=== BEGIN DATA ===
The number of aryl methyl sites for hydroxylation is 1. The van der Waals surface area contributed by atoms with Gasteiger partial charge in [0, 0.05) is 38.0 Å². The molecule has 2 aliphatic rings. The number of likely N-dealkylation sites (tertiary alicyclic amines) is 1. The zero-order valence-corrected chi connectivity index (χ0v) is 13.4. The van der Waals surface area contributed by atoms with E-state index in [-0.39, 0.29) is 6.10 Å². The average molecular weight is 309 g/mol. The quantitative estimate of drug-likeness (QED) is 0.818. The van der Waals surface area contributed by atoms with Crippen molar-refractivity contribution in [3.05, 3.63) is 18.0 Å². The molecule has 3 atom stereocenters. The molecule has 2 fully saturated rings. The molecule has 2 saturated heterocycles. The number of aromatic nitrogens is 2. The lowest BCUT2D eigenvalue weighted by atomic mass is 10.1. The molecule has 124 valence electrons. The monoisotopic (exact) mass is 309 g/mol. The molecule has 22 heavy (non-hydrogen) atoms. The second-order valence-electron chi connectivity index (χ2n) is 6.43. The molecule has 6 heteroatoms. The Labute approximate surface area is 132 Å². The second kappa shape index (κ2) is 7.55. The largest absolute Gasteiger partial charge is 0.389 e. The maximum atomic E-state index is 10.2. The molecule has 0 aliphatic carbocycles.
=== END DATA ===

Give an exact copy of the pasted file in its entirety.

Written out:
The number of aryl methyl sites for hydroxylation is 1. The van der Waals surface area contributed by atoms with Gasteiger partial charge in [0, 0.05) is 38.0 Å². The molecule has 2 aliphatic rings. The number of likely N-dealkylation sites (tertiary alicyclic amines) is 1. The zero-order valence-corrected chi connectivity index (χ0v) is 13.4. The van der Waals surface area contributed by atoms with E-state index in [-0.39, 0.29) is 6.10 Å². The average molecular weight is 309 g/mol. The quantitative estimate of drug-likeness (QED) is 0.818. The van der Waals surface area contributed by atoms with Crippen molar-refractivity contribution in [3.05, 3.63) is 18.0 Å². The molecule has 3 atom stereocenters. The molecule has 2 fully saturated rings. The molecule has 2 saturated heterocycles. The number of aromatic nitrogens is 2. The lowest BCUT2D eigenvalue weighted by atomic mass is 10.1. The molecule has 124 valence electrons. The monoisotopic (exact) mass is 309 g/mol. The molecule has 22 heavy (non-hydrogen) atoms. The second-order valence-electron chi connectivity index (χ2n) is 6.43. The molecule has 6 heteroatoms. The Labute approximate surface area is 132 Å². The second kappa shape index (κ2) is 7.55. The largest absolute Gasteiger partial charge is 0.389 e. The maximum atomic E-state index is 10.2. The molecule has 0 aliphatic carbocycles.